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anonymous
 4 years ago
Would someone work through the derivative for this:
(xy)^x = e
Thanks.
anonymous
 4 years ago
Would someone work through the derivative for this: (xy)^x = e Thanks.

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TuringTest
 4 years ago
Best ResponseYou've already chosen the best response.2logarithmic differentaition you want dy/dx I assume?

TuringTest
 4 years ago
Best ResponseYou've already chosen the best response.2\[(xy)^x=e\]\[x\ln(xy)=1\]\[x(\ln x+\ln y)=1\]taking the derivative gives\[\ln x+\ln y+x(\frac1x+\frac{y'}y)=0\]\[\ln(xy)+1+\frac xyy'=0\]\[y'=\frac yx(\ln(xy)+1)\]now note that\[y=\frac{e^{1/x}}x\]so we get\[y'=\frac{e^{1/x}}{x^2}(\ln(e^{1/x})+1)\]\[y'=\frac{e^{1/x}}{x^2}(\frac1x+1)\]

anonymous
 4 years ago
Best ResponseYou've already chosen the best response.0Wow, TuringTest, you're a wizard. Thanks. You've got two y derivatives then? Both would provide the same answer?

TuringTest
 4 years ago
Best ResponseYou've already chosen the best response.2what do you mean two y derivatives?

anonymous
 4 years ago
Best ResponseYou've already chosen the best response.0At the point you say "now note that," are you continuing to simplify, or approaching the problem in another way? I'm guessing by your response it's the first.

TuringTest
 4 years ago
Best ResponseYou've already chosen the best response.2oh I just subbed in for y there... before that point the answer is still in terms of y. I assumed you wanted it all in terms of x, so I used the initial prompt to get y in terms of x\[(xy)^x=e\to xy=e^{1/x}\to y=\frac{e^{1/x}}x\]then I subbed that in

anonymous
 4 years ago
Best ResponseYou've already chosen the best response.0Gotcha. I see it. And an even simpler questionhow'd you take that first step? What identity did you use to get \[xln(xy)=1\]?

anonymous
 4 years ago
Best ResponseYou've already chosen the best response.0I can see log x^c = c log x, but I'm confused about the e on the other side of the equation.

TuringTest
 4 years ago
Best ResponseYou've already chosen the best response.2\[\ln e=1\]because that's the base of the logarithm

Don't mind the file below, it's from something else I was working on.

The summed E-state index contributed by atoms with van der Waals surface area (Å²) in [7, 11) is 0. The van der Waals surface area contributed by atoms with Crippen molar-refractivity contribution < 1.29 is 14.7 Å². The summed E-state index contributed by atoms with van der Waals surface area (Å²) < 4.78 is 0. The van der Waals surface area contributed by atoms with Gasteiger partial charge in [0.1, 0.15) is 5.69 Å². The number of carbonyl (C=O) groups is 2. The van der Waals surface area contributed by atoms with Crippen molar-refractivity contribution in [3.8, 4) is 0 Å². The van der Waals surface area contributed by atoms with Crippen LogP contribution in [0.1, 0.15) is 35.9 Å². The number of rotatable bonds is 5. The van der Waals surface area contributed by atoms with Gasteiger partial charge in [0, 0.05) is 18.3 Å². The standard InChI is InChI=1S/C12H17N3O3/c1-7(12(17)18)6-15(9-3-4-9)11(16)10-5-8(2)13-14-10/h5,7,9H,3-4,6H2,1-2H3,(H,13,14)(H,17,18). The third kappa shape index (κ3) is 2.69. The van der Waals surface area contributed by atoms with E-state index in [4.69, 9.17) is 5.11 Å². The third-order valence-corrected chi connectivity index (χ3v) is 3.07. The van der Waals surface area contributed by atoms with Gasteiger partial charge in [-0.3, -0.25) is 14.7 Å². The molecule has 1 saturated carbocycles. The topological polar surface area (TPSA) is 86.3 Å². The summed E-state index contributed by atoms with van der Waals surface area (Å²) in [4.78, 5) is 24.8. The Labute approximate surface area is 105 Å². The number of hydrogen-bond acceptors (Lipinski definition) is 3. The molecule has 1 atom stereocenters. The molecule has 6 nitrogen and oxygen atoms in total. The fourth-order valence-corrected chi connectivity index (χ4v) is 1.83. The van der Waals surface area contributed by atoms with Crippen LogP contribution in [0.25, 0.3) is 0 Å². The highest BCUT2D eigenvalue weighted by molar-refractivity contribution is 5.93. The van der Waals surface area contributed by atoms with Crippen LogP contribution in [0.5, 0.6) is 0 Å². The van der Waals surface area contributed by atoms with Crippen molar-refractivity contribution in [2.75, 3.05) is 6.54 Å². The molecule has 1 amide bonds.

TuringTest
 4 years ago
Best ResponseYou've already chosen the best response.2\[\log_aa=1\]in this case we have\[\ln e=\log_ee=1\]

TuringTest
 4 years ago
Best ResponseYou've already chosen the best response.2if you don't remember that\[\large \log_aa=1\]you may want to review logarithms

anonymous
 4 years ago
Best ResponseYou've already chosen the best response.0Haha, seriously. I'm attempting to take a comprehensive test over math I haven't studied in years. I have a reference manual with formulas and identities. When something isn't in there, I get a bit stuck. Not the optimal way to learn. But I appreciate you breaking this one down so thoroughly. Much appreciated.

anonymous
 4 years ago
Best ResponseYou've already chosen the best response.0That is actually listed in my reference book. But I'm missing how you applied it. You didn't bring the e over ...

TuringTest
 4 years ago
Best ResponseYou've already chosen the best response.2so you agree that \[\log_aa=1\]right?

TuringTest
 4 years ago
Best ResponseYou've already chosen the best response.2well the natural logarithm is just log base e\[\huge\ln e=\log_ee=1\]

TuringTest
 4 years ago
Best ResponseYou've already chosen the best response.2(I just made that big to see the subscripts, sorry if it looks 'loud')

anonymous
 4 years ago
Best ResponseYou've already chosen the best response.0No, I'm with you, I'm just missing how you apply that. If you take the left hand of the equation, using the following seems to work out the left side alone: \[\log x^c = c \log x\] How does the identity you're listing essentially turn e into 1?

TuringTest
 4 years ago
Best ResponseYou've already chosen the best response.2I'm not sure I see the exact problem you're having do you now agree that\[\ln e=1\]or are you still doubtful?

anonymous
 4 years ago
Best ResponseYou've already chosen the best response.0Ugh, I see it. You're applying ln to both sides. For some reason I was thinking the lefthand ln was coming from somewhere else. Got it! Thanks!

TuringTest
 4 years ago
Best ResponseYou've already chosen the best response.2\[\large (xy)^x=e\]taking the natural log of both sides gives\[\ln(xy^x)=\ln e\]ah figured it out in the middle, good thanks for asking questions on what you didn't understand, that's a good thing you're welcome :D

anonymous
 4 years ago
Best ResponseYou've already chosen the best response.0Ha, you bet. Many thanks for walking me through that.
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